The MMZC technique can be used in the Multipath Nested Miller Structure known from U.S. Pat. No. 5,155,447. FIG. 7 shows a block diagram of such a structure, which is equivalent to the structure disclosed in FIG. 7 of said Patent. The signal current means 14 and the inverting transconductance stage 8 are coupled as shown in FIG. 5. The signal current means 14 has an input 22 to form a second transconductance stage with the inverting output 18 and the non-inverting output 16 in a fashion, for example, as shown in FIG. 6. A second Miller capacitor 24 is connected between the output 6 and an input 24 of the signal current means 14 to form a Nested Miller Structure. A third transconductance stage 26 has an input 28, first and second non-inverting outputs 30 and 32, which are coupled to the input 22 and the non-inverting output 16, respectively, of the second transconductance stage 14 in order to form the Multipath Nested Miller Structure as shown in FIG. 7 of said Patent, and an inverting output 34, which is coupled to the output 6 via a path 36 in order to also form a Multipath Miller Zero Cancellation structure according to this invention.

FIG. 8 shows an implementation of the structure shown in FIG. 7, using bipolar transistors. The inverting transconductance stage 8 and the second transconductance stage 14 are basically as shown in FIG. 6. The base of the transistor T2 of the second transconductance stage 14 and the emitter of the transistor T1 of the first transconductance stage 8 are connected to ground via suitable bias voltage sources. The third transconductance stage 26 is a double differential pair T4/T5 and T6/T7 with common input terminals 28. The emitters of pair T4/T5 and the emitters of pair T6/T7 are coupled to ground via separate bias current sources. In an alternative embodiment both pairs may be coupled to ground via a common bias current source. Other alternative embodiments can be found in the said Patent. The second, the third and the fourth transconductance stage shown therein should be extended with inverting outputs equal in number to the number of non-inverting outputs already present, which inverting outputs are to be coupled to the output 6 as shown in FIG. 7.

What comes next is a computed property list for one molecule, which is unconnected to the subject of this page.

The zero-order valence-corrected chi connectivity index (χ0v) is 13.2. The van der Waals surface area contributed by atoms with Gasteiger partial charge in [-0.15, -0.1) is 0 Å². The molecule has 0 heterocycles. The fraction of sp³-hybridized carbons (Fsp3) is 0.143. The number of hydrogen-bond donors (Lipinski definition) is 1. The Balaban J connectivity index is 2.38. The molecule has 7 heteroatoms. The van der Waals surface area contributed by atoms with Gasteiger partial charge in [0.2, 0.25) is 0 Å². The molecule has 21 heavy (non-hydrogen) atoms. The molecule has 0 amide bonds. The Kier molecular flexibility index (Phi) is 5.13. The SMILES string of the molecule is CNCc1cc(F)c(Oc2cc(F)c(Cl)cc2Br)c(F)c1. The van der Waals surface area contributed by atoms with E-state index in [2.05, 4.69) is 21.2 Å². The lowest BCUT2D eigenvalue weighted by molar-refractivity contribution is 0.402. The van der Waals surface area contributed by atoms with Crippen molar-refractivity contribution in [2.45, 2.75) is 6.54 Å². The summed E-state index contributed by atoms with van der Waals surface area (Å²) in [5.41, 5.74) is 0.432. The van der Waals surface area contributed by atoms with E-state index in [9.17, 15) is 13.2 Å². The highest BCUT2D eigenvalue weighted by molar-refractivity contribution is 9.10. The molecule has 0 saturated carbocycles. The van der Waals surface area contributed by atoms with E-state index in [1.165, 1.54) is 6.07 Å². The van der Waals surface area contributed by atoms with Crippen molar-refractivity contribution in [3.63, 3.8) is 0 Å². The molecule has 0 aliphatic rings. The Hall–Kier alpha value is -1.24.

From the above it will be obvious to those having ordinary skill in the art that many changes and variations may be made based on the above-described invention without departing from the underlying principles thereof.

Patent Citations
Cited PatentFiling datePublication dateApplicantTitle
US4354162 *Feb 9, 1981Oct 12, 1982National Semiconductor CorporationWide dynamic range control amplifier with offset correction
US4502017 *Dec 23, 1982Feb 26, 1985U.S. Philips CorporationOperational amplifier having frequency compensation
US5155447 *Feb 11, 1991Oct 13, 1992Signetics CompanyMulti-stage amplifier with capacitive nesting and multi-path forward feeding for frequency compensation
Non-Patent Citations
Reference
1B. K. Ahuja, "An Improved Frequency Compensation Technique for CMOS Operational Amplifiers", IEEE Journal of Solid-State Circuits, vol. sc-18, No. 6, Dec. '83, pp. 629-633.
2 *B. K. Ahuja, An Improved Frequency Compensation Technique for CMOS Operational Amplifiers , IEEE Journal of Solid State Circuits, vol. sc 18, No. 6, Dec. 83, pp. 629 633.
3P. R. Gray & R. G. Meyer, "MOS Operational Amplifier Design--A Tutorial Overview", IEEE Journal of Solid-State Circuits, vol. SC-17, No. 6, Dec. '92, pp. 969-982.